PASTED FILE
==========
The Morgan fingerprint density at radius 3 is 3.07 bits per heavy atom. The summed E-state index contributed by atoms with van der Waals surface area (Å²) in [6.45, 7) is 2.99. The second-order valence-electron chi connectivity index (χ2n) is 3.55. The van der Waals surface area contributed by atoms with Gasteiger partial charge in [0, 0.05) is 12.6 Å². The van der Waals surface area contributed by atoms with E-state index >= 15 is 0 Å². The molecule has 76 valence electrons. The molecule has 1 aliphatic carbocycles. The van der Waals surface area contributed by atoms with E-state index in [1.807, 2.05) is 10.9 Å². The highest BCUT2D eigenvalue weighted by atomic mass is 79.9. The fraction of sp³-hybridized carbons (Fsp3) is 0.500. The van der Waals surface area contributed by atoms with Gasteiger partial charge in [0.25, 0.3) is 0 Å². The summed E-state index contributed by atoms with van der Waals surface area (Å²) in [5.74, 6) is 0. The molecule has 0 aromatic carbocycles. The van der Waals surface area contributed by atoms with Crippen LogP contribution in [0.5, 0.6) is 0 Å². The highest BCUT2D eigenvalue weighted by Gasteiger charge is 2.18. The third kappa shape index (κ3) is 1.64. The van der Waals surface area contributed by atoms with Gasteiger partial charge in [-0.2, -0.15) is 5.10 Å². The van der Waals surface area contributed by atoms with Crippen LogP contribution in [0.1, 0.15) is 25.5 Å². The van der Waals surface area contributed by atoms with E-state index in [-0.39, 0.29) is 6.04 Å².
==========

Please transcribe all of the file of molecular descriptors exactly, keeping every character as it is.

The Morgan fingerprint density at radius 3 is 3.07 bits per heavy atom. The summed E-state index contributed by atoms with van der Waals surface area (Å²) in [6.45, 7) is 2.99. The second-order valence-electron chi connectivity index (χ2n) is 3.55. The van der Waals surface area contributed by atoms with Gasteiger partial charge in [0, 0.05) is 12.6 Å². The van der Waals surface area contributed by atoms with E-state index >= 15 is 0 Å². The molecule has 76 valence electrons. The molecule has 1 aliphatic carbocycles. The van der Waals surface area contributed by atoms with E-state index in [1.807, 2.05) is 10.9 Å². The highest BCUT2D eigenvalue weighted by atomic mass is 79.9. The fraction of sp³-hybridized carbons (Fsp3) is 0.500. The van der Waals surface area contributed by atoms with Gasteiger partial charge in [0.25, 0.3) is 0 Å². The summed E-state index contributed by atoms with van der Waals surface area (Å²) in [5.74, 6) is 0. The molecule has 0 aromatic carbocycles. The van der Waals surface area contributed by atoms with Crippen LogP contribution in [0.5, 0.6) is 0 Å². The highest BCUT2D eigenvalue weighted by Gasteiger charge is 2.18. The third kappa shape index (κ3) is 1.64. The van der Waals surface area contributed by atoms with Gasteiger partial charge in [-0.2, -0.15) is 5.10 Å². The van der Waals surface area contributed by atoms with Crippen LogP contribution in [0.1, 0.15) is 25.5 Å². The van der Waals surface area contributed by atoms with E-state index in [-0.39, 0.29) is 6.04 Å².